More than 40 countries on Monday demanded an independent international investigation into the death of Russian opposition leader Alexei Navalny -- and said President Vladimir Putin bore ultimate responsibility.

European Union members, the United States, Britain, Ukraine, Australia, Canada, New Zealand and Norway were among countries to voice outrage over Navalny's death at the UN Human Rights Council.

Navalny, 47, who died in an Arctic prison colony, was laid to rest in Moscow on Friday, surrounded by crowds of defiant mourners who chanted his name.

"We are outraged by the death of the Russian opposition politician Alexei Navalny, for which the ultimate responsibility lies with President Putin and the Russian authorities," EU ambassador Lotte Knudsen told the UN rights body on behalf of 43 countries.


"Russia must allow an independent and transparent international investigation into circumstances of his sudden death," which is viewed as "yet another sign of the accelerating and systematic repression in Russia."

The countries said they were deeply concerned about the "systematic crackdown on civil society".

They urged Russia to immediately and unconditionally release all political prisoners, human rights defenders, journalists and anti-war activists detained for peacefully exercising their human rights and for opposing Russia's war in Ukraine.

"We call on the Russian Federation to end this climate of impunity and create a safe environment for political opposition and critical voices," the statement said.

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They also urged Russia to "abolish its oppressive legislation and end political misuse of the judiciary".

"Russia's political leadership and authorities must be held to account," said Knudsen.

"Navalny's courage, sacrifice and unwavering commitment to the cause of justice, freedom and democracy will never be forgotten."

- Trends worsening: Turk -

The death of Putin's staunchest opponent was announced on February 16 as the Kremlin leader campaigned to secure a new six-year term in an election in mid-March where he will face no real competition.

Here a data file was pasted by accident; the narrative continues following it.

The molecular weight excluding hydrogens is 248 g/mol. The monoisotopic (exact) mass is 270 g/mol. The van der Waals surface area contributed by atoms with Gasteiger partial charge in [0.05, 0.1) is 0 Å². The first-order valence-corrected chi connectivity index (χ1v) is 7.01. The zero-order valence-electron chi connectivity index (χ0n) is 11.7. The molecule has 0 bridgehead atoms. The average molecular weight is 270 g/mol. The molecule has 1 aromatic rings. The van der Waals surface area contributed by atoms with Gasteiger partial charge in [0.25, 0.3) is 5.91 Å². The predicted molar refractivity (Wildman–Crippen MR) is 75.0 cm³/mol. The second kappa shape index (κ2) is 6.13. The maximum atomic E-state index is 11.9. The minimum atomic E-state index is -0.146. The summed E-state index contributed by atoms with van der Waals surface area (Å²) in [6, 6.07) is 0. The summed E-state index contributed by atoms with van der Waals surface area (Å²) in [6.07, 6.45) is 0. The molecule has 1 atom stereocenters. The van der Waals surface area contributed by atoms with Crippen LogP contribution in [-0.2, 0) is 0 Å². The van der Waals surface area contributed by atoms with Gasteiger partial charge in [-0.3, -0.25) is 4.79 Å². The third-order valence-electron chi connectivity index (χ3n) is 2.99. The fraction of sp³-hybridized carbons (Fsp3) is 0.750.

For his part, UN human rights chief Volker Turk said Navalny's death "adds to my serious concerns about his persecution".

In the build-up to this month's elections, the Russian authorities had further intensified their repression of dissenting voices, Turk said Monday in his global update to the Human Rights Council.

Several candidates have been prevented from running, due to alleged administrative irregularities, he noted.

"Since the onset of Russia's war on Ukraine, thousands of politicians, journalists, human rights defenders, lawyers and people who have simply spoken their minds on social media have faced administrative and criminal charges, and this trend appears to have worsened in recent months," he said.

He called for a review of all such cases and for "an immediate end to the repression of independent voices".

"The future of the country depends on an open space."

Responding to Turk, Russia's representative in the chamber said the UN Human Rights Office was producing "anti-Russian reports" which "reproduced fabrications from Ukraine and the West".

"There is no shortage of openly false material that targets our country. This looks particularly cynical," he said.


He called on Turk and his office "to start giving an objective assessment to the situation in the world, in order not to lose the remaining trust that it has".

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